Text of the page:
Computer Simulations Beyond Biology—Vision for the Future
Diversity, Diversity, Diversity
Biological systems face a unique challenge: they need to be prepared to deal with unexpected situations that might occur sometime in the future. How can any system be prepared for scenarios that have never been experienced before? The answer is simple: through diversity. Nature attempts to create a large range of variations within a system so that the system can adapt and modify its processes to deal with unforeseen challenges.
In animals, for example, each offspring receives a random half of the genetic information (DNA) of each of its parents, so each offspring is unique and enhances the diversity of the species. In this way, for a whole group of animals, the readiness to respond to possible future scenarios increases, and this increases the collective resilience of the species to unexpected situations.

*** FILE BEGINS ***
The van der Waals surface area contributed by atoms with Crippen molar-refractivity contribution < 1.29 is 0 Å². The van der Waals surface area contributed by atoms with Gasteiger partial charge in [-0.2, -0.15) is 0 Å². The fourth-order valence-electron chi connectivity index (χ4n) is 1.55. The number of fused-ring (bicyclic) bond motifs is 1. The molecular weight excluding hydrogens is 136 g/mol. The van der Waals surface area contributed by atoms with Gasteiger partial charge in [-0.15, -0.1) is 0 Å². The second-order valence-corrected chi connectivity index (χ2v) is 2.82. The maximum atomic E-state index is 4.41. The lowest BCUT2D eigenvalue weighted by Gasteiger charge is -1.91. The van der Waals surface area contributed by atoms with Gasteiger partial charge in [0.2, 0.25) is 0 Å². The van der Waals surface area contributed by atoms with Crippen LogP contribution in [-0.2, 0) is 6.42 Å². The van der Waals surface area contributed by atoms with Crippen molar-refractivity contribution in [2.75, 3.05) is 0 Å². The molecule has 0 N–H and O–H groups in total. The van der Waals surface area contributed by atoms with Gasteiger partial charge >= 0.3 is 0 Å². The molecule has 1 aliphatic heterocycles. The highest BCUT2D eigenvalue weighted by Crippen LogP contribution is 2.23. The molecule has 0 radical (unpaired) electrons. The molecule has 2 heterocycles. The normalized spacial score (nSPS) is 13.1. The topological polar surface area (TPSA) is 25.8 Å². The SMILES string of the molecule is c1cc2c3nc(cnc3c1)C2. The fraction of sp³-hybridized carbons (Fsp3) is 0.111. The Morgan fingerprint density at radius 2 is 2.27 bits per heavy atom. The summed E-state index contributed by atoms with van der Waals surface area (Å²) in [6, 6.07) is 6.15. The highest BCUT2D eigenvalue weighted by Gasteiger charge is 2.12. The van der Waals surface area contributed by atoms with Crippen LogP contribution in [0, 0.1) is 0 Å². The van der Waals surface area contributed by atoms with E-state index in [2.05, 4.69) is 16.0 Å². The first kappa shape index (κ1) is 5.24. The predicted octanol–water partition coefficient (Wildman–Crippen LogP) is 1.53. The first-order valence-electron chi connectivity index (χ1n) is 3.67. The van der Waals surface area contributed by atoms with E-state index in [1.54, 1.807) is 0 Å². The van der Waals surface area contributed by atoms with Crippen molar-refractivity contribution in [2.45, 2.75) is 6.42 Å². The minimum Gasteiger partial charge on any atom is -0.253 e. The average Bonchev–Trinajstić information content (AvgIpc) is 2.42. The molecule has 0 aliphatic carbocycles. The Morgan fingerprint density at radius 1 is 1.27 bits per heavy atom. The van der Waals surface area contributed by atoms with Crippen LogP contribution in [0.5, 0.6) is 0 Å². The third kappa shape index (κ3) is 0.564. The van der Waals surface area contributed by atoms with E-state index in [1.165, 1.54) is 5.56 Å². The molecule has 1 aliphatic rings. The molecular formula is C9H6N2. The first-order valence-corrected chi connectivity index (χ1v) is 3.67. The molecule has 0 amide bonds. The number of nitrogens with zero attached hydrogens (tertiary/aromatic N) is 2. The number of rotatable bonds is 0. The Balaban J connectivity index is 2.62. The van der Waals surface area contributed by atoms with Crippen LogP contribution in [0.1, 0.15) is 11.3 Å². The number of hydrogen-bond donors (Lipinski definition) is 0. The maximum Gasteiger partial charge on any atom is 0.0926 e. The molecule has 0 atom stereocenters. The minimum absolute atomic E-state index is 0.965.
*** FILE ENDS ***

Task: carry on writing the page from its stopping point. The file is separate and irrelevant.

I think that this diversity principle that biology teaches us is also applicable in many other aspects in life. For example, a strong society is a diverse society, in which different people, of different social backgrounds, sexes and educations, should learn to live together and understand and accept one another. Indeed, at school, or at home, we always have to find ways to negotiate with the people around us. Sometimes we have to deal with difficult and complex social situations, and of course some of us are better than others at resolving the conflicts we encounter. Furthermore, our life itself is diverse, with ups and downs and unexpected situations. The key for a better future and a stable society relies on our capabilities to handle life’s diversities successfully. Dealing with a diverse range of social and personal situations requires a well-developed emotional intelligence. I believe that we can use computer simulations to help us improve our emotional intelligence.